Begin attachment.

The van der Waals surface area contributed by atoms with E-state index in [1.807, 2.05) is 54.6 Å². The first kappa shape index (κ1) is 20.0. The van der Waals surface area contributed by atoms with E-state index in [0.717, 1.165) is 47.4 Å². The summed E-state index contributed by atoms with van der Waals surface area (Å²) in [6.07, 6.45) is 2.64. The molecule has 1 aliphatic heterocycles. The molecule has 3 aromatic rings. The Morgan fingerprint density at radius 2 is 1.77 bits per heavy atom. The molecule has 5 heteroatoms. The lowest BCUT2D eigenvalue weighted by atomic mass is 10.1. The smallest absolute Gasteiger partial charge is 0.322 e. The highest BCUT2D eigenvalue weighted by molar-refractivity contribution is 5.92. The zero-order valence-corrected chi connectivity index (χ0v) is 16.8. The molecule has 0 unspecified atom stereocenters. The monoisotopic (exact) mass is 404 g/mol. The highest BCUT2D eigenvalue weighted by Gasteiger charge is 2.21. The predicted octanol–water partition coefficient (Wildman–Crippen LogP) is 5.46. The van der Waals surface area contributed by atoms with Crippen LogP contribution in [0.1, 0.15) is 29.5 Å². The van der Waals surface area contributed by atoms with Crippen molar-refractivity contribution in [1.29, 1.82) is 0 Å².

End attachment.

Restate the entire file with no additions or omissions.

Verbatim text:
The van der Waals surface area contributed by atoms with E-state index in [1.807, 2.05) is 54.6 Å². The first kappa shape index (κ1) is 20.0. The van der Waals surface area contributed by atoms with E-state index in [0.717, 1.165) is 47.4 Å². The summed E-state index contributed by atoms with van der Waals surface area (Å²) in [6.07, 6.45) is 2.64. The molecule has 1 aliphatic heterocycles. The molecule has 3 aromatic rings. The Morgan fingerprint density at radius 2 is 1.77 bits per heavy atom. The molecule has 5 heteroatoms. The lowest BCUT2D eigenvalue weighted by atomic mass is 10.1. The smallest absolute Gasteiger partial charge is 0.322 e. The highest BCUT2D eigenvalue weighted by molar-refractivity contribution is 5.92. The zero-order valence-corrected chi connectivity index (χ0v) is 16.8. The molecule has 0 unspecified atom stereocenters. The monoisotopic (exact) mass is 404 g/mol. The highest BCUT2D eigenvalue weighted by Gasteiger charge is 2.21. The predicted octanol–water partition coefficient (Wildman–Crippen LogP) is 5.46. The van der Waals surface area contributed by atoms with Crippen LogP contribution in [0.1, 0.15) is 29.5 Å². The van der Waals surface area contributed by atoms with Crippen molar-refractivity contribution in [1.29, 1.82) is 0 Å².